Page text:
For the first time this summer, Ryan Tannehill consistently looked like a winning quarterback Saturday.
Not coincidentally, the offensive line in front of him had its best day of camp.
Tannehill completed 15 of 27 passes for 139 yards, two touchdowns and no turnovers in the team’s annual intrasquad scrimmage.
And in doing so, he barely dirtied his jersey. The first-team offense didn’t allow a sack all morning.
Plus, the team finally might have gotten the quarterback snap figured out, as Nate Garner — again working as the starting center — didn’t put the ball on the ground at all.
These are tasks that typically fall under the “basic operating procedure” category of NFL offenses. But for the Dolphins, whose first week of training camp was overwhelmingly underwhelming, they have to be considered breakthroughs.
“It’s not fun to go through those tough days, but you learn from it,” Tannehill said. “You file those away and when the play comes up again you know exactly what to do. I’m finally getting to the point now where I know exactly what to do versus every coverage, and we’ll continue to fine-tune that.”
If nothing else, Saturday was a great start to the Bill Lazor offensive era.
For the first time, outside observers got a real look at what Lazor is trying to accomplish. The short version: misdirection, motion and multiplicity.
Tannehill's first touchdown pass, a 9-yard strike to Lamar Miller, was a perfect snapshot.
Lamar ran a wheel route out of the backfield that fooled the second-string defense, making for an easy pitch-and-catch. Miller played a complete game, also running six times for 36 yards in limited snaps.
Tannehill showed mobility and accuracy, and a better feel for the pass rush than in the past. On the rare occasion that protection broke down Saturday, he stepped up and got rid of the football.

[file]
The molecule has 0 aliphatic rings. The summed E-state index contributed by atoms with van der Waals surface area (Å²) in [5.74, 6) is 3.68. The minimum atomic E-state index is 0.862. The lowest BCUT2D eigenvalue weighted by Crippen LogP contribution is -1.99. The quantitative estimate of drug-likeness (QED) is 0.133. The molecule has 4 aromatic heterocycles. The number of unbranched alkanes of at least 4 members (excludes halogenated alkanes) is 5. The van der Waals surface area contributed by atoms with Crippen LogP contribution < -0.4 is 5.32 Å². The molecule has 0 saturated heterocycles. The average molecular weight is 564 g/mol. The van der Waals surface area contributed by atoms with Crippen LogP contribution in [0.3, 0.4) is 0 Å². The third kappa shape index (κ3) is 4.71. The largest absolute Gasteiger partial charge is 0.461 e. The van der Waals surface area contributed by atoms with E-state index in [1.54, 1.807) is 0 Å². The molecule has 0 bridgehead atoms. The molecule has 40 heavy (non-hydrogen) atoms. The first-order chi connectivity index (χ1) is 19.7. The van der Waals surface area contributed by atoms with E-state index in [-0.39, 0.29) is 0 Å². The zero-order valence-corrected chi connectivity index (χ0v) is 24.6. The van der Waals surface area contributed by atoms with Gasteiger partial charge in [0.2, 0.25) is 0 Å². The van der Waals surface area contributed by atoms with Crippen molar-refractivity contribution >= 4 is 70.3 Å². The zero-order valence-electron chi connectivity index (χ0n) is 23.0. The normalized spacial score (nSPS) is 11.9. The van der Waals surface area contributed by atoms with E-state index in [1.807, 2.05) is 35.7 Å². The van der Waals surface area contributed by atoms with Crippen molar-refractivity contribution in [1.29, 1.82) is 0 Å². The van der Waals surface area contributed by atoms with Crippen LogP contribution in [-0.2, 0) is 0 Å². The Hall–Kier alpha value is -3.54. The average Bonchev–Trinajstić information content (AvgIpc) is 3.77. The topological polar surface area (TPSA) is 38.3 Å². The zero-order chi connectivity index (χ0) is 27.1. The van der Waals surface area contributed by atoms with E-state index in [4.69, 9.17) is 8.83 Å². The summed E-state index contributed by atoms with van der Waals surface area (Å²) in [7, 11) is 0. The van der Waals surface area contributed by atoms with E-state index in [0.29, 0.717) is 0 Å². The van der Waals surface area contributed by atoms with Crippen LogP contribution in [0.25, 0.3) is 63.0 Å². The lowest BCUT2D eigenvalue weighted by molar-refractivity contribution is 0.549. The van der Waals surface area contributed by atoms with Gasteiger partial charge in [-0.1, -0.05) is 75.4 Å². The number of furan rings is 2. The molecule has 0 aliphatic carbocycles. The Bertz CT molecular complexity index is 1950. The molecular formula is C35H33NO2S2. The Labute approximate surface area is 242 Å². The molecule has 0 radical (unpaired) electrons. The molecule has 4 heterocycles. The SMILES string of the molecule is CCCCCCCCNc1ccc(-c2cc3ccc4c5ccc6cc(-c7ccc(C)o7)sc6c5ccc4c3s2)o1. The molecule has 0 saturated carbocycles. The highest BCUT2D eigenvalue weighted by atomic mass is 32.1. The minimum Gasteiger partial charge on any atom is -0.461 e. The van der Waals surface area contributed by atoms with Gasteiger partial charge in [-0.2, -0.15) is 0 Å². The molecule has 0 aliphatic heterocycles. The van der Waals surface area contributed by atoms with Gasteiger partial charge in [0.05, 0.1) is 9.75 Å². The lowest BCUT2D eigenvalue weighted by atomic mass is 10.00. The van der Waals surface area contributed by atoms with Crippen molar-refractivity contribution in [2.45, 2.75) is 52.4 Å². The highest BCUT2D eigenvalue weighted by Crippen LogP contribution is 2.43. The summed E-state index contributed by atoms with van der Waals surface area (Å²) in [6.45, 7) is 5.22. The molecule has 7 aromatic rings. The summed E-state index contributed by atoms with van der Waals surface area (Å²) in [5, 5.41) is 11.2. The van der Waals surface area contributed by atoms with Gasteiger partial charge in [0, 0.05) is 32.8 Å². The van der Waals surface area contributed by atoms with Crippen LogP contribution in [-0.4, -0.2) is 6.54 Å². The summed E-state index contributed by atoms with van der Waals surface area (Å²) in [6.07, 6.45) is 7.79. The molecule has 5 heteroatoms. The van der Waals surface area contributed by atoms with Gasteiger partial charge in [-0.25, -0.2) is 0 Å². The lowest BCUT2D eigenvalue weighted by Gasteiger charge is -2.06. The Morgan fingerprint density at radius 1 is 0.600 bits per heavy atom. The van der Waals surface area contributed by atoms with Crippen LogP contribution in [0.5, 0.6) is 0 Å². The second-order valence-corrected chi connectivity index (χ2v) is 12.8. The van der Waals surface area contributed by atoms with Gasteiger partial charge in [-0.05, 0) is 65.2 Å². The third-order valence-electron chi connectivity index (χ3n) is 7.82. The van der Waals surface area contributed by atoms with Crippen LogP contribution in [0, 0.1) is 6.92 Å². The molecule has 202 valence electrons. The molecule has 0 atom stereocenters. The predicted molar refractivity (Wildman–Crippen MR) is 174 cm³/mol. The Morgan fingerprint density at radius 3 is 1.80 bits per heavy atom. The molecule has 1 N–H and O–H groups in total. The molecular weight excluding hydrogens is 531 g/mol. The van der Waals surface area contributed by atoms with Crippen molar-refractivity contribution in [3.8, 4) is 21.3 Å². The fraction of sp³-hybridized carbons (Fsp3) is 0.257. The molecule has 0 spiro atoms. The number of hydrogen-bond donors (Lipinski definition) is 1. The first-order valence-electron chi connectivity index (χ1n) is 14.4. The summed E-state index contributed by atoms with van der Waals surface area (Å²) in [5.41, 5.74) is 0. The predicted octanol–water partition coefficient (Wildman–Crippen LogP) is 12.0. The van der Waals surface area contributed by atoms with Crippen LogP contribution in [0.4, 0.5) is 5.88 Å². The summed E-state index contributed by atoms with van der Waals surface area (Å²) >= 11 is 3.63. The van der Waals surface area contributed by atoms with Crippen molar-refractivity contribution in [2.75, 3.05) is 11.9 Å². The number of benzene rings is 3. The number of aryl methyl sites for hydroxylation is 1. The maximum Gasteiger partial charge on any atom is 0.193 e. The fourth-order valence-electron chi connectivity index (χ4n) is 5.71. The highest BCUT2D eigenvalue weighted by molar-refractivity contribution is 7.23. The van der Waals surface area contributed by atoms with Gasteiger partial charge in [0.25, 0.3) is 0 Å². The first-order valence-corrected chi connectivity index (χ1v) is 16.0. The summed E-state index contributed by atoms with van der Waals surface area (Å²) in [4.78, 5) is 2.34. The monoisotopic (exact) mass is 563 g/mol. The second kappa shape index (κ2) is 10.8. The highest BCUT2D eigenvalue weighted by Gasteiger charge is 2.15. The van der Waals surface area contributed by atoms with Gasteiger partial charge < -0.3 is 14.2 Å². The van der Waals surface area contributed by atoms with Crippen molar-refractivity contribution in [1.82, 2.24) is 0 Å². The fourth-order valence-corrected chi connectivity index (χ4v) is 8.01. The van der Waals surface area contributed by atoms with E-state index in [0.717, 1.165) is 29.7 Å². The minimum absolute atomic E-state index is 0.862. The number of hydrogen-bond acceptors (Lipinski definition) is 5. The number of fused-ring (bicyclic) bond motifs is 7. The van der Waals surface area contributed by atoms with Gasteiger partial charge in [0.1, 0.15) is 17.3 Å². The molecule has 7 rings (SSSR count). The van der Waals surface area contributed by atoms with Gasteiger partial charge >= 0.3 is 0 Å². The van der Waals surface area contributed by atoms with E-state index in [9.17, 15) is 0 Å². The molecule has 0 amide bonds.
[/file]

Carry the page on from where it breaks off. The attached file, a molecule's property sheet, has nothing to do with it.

And his best throw of the day was one that went down as an incompletion. He whipped a perfect pass to Rishard Matthews in the back of the end zone, but it was dropped.
No matter. A few plays later, he zipped a 7-yard scoring strike to tight end Dion Sims against the first-string defense.
“I’ve been saying all along he’s been on fire,” said rookie receiver Jarvis Landry, who had two catches for 40 yards and a touchdown. “He’s been on fire since camp started. It just goes back to his preparation; his preparation he’s put in to get to this point, to lead us. He did a really great job [Saturday].”
Added Dolphins coach Joe Philbin: “In camp, as you know, some days the defense kind of seems to have the upper hand or dominate a little bit since we’re not game planning. So offensively, we’ve had a couple of days that weren’t smooth. But I thought [Saturday], overall, it looked like he had pretty good command of what he was doing and decent ball location. I thought it was a good start.”
Making it all the more impressive: Tannehill basically played without his top three wide receivers and his No. 1 tight end.
Mike Wallace sat out the scrimmage with a hamstring injury. Brian Hartline (undisclosed) also got the day off, although the issue isn’t believed to be serious. Brandon Gibson caught a pass but spent most of the day as a spectator.
Plus, tight end Charles Clay limped off the field early in the scrimmage, but the injury didn’t appear to be significant.
And yet, the first-string offense was able to consistently move the ball — a testament to the Dolphins’ skill-position depth and a credit to their improving offensive line.
Branden Albert and Ja’Wuan James were, as usual, the bookends. But the Dolphins continue to mix and match inside.
Daryn Colledge worked at left guard, and Dallas Thomas and Billy Turner alternated at right guard. And for the time being, Garner appears to be the team’s choice at center.
“We just did a good job,” Albert said. “The quarterbacks, the running backs, everybody out there did a good job [Saturday]. We got better [Saturday].”